Flexible Benefits: Hybrid Plan Design

Hybrid Plan DesignHybrid benefits plans are catching the interest of advisors and employers alike. After hosting four sold out seminar sessions about hybrid plan design, we can testify that these plans are gaining momentum as a viable alternative to both traditional benefits plans and Healthcare Spending Accounts (HCSAs).

What are Hybrid Plans?

A hybrid plan is a balance between a defined benefit plan and a defined contribution plan.  While these terms are most commonly used in connection with pension plans, they are equally applicable to a discussion about benefits plan design.

A defined benefit plan is a conventional employee benefits package.  The percentage of reimbursement, eligible and ineligible expenses, and annual and lifetime maximums, are all defined.  The insurance company establishes defined benefits premiums annually to cover future insurance risks, routine expenses, and administration costs. These packages typically include Life, AD&D, Long Term Disability, Extended Healthcare, and Dental Care.  Defined benefit plans offer the most familiar type of coverage.  They can offer tax advantages if defined properly for key executives.  With a conventional benefit plan, cost control is in the hands of the insurer.

On the other hand, a defined contribution plan is a Health Care Spending Account (HCSA).  A popular alternative to conventional plans, with an HCSA the contribution amount is set annually in advance by the plan sponsor. Employees can then claim from their HCSA as they incur Canada Revenue Agency (CRA) eligible expenses.  With an HCSA, control over costs is maintained by the employer.

A hybrid plan combines the best of both worlds. Hybrid benefits plans offer the advantages of both conventional benefits plans and HCSAs, combined to create a very flexible and cost-effective solution to satisfy both employers and employees.  The answer to how much of a conventional plan and how much of an HCSA should be included, depends on the goals of the employer. Employers can now choose where they would like their plan to fall in the range between conventional benefits plans and HCSAs. Instead of choosing one or the other, advisors will be able to combine elements of both, like a basic core defined benefit plan complemented with an HCSA.

Depending on how much flexibility employers want to give to plan members, they can decide on larger or smaller HCSA amounts. A key advantage of hybrid plans is that they can be designed to achieve specific goals unique to each business.  For instance, employers can choose to define the HCSA amount as a percentage of employee earnings, a percentage of new sales revenue for the sales team, or a minimum amount for new employees with a larger amount for long-service employees to improve retention.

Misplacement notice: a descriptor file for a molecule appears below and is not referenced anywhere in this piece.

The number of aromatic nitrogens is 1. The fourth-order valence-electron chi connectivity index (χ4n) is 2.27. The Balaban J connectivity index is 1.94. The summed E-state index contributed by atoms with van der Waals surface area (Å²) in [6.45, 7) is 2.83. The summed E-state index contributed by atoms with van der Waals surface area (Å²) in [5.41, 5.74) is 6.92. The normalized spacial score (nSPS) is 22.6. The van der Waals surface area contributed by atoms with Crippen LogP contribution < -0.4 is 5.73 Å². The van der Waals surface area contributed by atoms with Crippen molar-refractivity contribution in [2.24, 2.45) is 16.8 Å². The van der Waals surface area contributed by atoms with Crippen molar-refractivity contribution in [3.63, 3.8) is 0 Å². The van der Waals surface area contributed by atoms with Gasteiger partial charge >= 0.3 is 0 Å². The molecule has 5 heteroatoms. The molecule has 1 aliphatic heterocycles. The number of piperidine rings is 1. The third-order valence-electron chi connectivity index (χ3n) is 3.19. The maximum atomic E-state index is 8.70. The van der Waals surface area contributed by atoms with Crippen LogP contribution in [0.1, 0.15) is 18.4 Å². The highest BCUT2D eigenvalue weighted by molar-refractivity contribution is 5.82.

Employers can also choose different points along the defined benefit – defined contribution spectrum for different groups of employees in their organization.  It’s up to the employer to decide what works best for their organization.

Hybrid Plan Example

The following is an example of a hybrid plan for a 10 person group in a highly profitable professional services company. Originally, they had a 100% non-contributory conventional plan, with standard plan maximums.  This group was looking for a more flexible alternative, and wanted to provide different coverage for three distinct groups with different roles in the company.

Their advisor helped them to build a customized hybrid solution with the following key elements:

For All Employees:

  • Keep the conventional pooled benefits (Life, AD&D, Long Term Disability, $5,000 Stop Loss, Out of Canada Emergency Medical Coverage). This provides essential insurance protection in case of a catastrophic event.

For 3 Executives:

  • Provide a 100% defined benefit plan, covering all CRA eligible medical and dental expenses with no deductibles or caps.  For individuals in the top tax bracket, this provides a tax-effective way to pay for medical and dental expenses through the business, rather than out of pocket.

For 2 Key Team Leaders:

  • Add a $2,000 HCSA to the existing conventional plan design.  This supplements the conventional benefit plan with a flexible HCSA to cover expenses in excess of the defined maximums, or expenses not covered by the conventional plan.

For 5 Staff:

  • Revise the conventional plan to provide an 80% drug plan, semi-private Hospital, and a $500 HCSA + $250 for each year of service (capped at $2,000). This continues the convenience and familiarity of the drug card, and adds an HCSA targeted at rewarding employees for longer service with the company.  For the employer, overall compensation costs for this group of employees are reduced.

With a hybrid plan, small and mid-sized businesses can achieve much greater flexibility than conventional packaged plans offer.  In addition, employers can provide a range of benefits to different groups in their organization depending on the compensation budget and goals for each group.

>> The Benefits Trust offers the full range of hybrid benefits plans. Click here to contact us today and find out how we help successful business owners build a better benefits plan than they can get anywhere else.

About Karen Taylor Smith

Karen Taylor Smith is the Senior Manager, Group Benefits at The Benefits Trust. She has worked with The Benefits Trust since 1997, using her deep knowledge of employee benefit plans to customize the right solutions for businesses. Karen speaks, blogs, and contributes regularly to various media outlets on group benefits and compensation topics.

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